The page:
THPDC0101 - Poster Discussion
Sexual mixing patterns between men who have sex with men in southern India: implications for modelling the HIV epidemic and predicting the impact of targeted oral pre-exposure prophylaxis
Presented by Kate M. Mitchell (United Kingdom).
K.M. Mitchell1, A.M. Foss1, H.J. Prudden1, M. Pickles1,2, J.R. Williams2, H.C. Johnson1, B.M. Ramesh3,4, R. Washington3,5, S. Isac3, S. Rajaram6, A.E. Phillips2, J. Bradley6,7, M. Alary6,7, S. Moses4, C.M. Lowndes7,8, C.H. Watts1, M.-C. Boily2, P. Vickerman1,9
1London School of Hygiene and Tropical Medicine, London, United Kingdom, 2Imperial College London, London, United Kingdom, 3Karnataka Health Promotion Trust, Bangalore, India, 4University of Manitoba, Winnipeg, Canada, 5St. John's Research Institute, Bangalore, India, 6CHARME-India Project, Bangalore, India, 7Centre Hospitalier Affilié Universitaire de Québec, Québec, Canada, 8Health Protection Agency, London, United Kingdom, 9University of Bristol, Bristol, United Kingdom
Background: In southern India, the identity of men who have sex with men (MSM) is closely related to role taken in anal sex, but little is known about sexual mixing between identity groups. Both role segregation and assortative (within-group) mixing are known to affect HIV epidemic size in other settings. This study aimed to explore how different mixing patterns affect estimated HIV trends and intervention impact for MSM in Bangalore.
Methods: Deterministic models describing HIV transmission between three MSM identity groups (mostly insertive panthis/bisexuals (PB), mostly receptive kothis/hijras (KH) and versatile double deckers (DD)), were parameterised with data collected in Bangalore for the evaluation of the Avahan intervention. These models were used to explore four different mixing patterns (table). 300,000 randomly sampled parameter sets were obtained from data ranges and used to find multiple fits to group-specific HIV prevalence data in 2006 and 2009. Model fits were used to compare predicted HIV time trends. To compare the impact of a new intervention scenario, condom use was assumed to decline from high levels in 2010 due to condom-intervention fatigue. Oral pre-exposure prophylaxis (PrEP) was introduced in 2015, assuming 42% effectiveness (efficacy x adherence) and 60% coverage, targeted at KH and DD (the groups easiest to reach).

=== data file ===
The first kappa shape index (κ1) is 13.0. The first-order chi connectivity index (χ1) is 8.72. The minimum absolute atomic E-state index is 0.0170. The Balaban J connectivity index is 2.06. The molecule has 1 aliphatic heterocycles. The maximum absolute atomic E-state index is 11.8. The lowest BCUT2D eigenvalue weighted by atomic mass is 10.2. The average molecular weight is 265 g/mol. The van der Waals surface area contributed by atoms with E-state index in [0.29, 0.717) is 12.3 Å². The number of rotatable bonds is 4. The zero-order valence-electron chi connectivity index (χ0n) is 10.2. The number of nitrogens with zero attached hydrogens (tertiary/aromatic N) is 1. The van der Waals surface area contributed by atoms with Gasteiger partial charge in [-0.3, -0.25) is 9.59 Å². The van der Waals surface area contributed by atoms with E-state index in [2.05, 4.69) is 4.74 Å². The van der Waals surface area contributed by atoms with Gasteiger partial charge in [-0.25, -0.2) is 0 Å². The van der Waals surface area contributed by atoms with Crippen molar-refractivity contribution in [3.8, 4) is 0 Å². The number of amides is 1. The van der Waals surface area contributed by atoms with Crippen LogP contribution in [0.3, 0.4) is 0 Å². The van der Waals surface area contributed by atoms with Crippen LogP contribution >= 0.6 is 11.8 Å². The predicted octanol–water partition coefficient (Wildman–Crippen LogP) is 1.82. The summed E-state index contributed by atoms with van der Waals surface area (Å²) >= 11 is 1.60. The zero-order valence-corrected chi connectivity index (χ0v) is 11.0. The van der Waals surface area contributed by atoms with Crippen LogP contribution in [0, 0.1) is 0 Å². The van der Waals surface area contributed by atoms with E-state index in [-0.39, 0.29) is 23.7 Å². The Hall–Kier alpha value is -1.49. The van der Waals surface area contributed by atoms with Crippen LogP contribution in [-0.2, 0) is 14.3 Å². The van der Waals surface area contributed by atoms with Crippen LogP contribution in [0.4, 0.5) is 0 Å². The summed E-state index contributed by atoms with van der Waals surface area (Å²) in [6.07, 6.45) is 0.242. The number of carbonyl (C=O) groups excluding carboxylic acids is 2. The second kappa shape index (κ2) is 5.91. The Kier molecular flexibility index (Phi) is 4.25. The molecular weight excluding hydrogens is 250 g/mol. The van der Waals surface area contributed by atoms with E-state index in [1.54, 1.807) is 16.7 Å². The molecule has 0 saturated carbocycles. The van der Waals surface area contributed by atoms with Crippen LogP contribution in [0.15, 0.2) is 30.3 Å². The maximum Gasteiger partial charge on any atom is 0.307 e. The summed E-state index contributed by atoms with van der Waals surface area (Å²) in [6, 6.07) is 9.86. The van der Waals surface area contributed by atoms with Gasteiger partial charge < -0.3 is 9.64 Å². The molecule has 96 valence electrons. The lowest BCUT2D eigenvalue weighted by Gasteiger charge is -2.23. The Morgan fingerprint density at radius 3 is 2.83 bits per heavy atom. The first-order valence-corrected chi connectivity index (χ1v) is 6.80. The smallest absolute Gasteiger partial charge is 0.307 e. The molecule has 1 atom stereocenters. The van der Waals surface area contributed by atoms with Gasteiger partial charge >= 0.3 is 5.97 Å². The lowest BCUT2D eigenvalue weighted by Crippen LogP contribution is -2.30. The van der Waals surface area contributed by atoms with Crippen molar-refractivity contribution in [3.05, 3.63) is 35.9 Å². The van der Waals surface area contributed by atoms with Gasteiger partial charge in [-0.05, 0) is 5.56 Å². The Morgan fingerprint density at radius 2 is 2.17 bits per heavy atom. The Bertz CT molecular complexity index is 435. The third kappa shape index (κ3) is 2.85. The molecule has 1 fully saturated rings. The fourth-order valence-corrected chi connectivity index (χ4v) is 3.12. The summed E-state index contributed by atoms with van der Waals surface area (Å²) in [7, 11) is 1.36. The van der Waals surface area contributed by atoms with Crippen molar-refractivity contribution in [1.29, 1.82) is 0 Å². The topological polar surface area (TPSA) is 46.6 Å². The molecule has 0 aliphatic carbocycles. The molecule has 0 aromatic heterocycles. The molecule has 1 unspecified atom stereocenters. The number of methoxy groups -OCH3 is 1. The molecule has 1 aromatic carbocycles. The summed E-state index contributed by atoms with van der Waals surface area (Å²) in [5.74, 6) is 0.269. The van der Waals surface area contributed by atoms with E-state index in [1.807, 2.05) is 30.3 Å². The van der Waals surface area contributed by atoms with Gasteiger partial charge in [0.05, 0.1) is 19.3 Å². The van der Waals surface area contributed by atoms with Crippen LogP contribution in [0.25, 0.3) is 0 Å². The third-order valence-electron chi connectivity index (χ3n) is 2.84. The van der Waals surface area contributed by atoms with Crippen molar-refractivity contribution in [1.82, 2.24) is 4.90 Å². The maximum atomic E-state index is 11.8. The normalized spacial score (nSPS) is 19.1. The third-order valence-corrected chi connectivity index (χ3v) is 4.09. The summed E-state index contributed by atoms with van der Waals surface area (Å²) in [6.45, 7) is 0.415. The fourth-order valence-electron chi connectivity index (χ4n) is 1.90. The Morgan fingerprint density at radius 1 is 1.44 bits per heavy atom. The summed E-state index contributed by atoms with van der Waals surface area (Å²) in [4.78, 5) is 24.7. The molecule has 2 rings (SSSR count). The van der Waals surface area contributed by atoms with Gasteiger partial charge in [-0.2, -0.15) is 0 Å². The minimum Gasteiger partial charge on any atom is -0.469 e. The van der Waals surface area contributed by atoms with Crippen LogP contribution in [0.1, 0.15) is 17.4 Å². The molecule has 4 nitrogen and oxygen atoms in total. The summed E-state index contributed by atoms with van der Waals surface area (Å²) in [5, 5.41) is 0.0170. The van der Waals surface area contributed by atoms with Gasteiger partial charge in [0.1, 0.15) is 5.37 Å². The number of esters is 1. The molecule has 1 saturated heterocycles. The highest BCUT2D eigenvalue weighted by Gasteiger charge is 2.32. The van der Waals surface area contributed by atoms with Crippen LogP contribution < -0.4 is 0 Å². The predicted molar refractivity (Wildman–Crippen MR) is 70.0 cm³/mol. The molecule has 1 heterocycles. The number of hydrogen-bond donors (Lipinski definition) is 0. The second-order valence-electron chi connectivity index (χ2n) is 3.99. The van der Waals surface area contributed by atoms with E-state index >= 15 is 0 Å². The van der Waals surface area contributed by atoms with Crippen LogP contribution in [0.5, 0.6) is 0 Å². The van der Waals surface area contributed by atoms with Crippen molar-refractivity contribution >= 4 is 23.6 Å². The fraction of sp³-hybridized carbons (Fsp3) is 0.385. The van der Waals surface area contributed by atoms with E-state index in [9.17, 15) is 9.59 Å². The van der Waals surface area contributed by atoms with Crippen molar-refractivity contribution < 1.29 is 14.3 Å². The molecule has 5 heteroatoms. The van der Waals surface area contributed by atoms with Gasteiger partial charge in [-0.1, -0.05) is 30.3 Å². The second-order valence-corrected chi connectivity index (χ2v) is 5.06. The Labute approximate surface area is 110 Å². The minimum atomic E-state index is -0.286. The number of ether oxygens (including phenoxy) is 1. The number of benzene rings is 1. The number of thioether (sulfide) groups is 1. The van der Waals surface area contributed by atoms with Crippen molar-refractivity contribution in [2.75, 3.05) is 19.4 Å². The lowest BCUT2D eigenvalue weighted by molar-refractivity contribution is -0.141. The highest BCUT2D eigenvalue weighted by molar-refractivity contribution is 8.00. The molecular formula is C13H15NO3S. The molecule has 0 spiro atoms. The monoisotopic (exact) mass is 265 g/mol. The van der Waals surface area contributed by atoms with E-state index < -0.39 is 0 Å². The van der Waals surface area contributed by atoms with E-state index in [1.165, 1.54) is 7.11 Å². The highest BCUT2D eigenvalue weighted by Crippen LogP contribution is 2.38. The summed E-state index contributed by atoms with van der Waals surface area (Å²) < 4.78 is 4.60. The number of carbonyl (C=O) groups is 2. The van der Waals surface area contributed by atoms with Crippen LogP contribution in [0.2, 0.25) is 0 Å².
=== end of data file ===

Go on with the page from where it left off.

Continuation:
[Table: mixing patterns]
|Mixing pattern||How mixing was determined||Number of fits||Median Q* for fits|
|Maximum assortative||KH, DD, PB all have as many acts with members of the same group as constraints allow.||108||0.16|
|Setting plausible||DD have as many acts with other DD as constraints allow. KH have as many acts with PB as constraints allow and vice versa.||159||0.00|
|Proportionate||Receptive acts distributed between groups in proportion to the number of insertive acts offered by each group.||301||-0.16|
|Disassortative||PB and DD have as few acts with members of the same group as constraints allow.||430||-0.40|
|*measures assortativeness of mixing in the whole population. 1 = completely assortative; -0.5 = completely disassortative|
Results: Large differences in levels of assortative mixing were seen for fits identified using different mixing patterns (table), but little difference was projected in HIV prevalence trends (figure A). Different mixing patterns gave somewhat different estimates for group-specific impact of the PrEP intervention (figure B), but overall impact in the whole MSM population was very similar (< 10% difference in % infections averted).
Conclusions: A variety of different mixing patterns are consistent with the data. However, model predictions of future HIV epidemic trends and overall impact of a targeted intervention are robust to the different mixing patterns and intervention scenario explored here.
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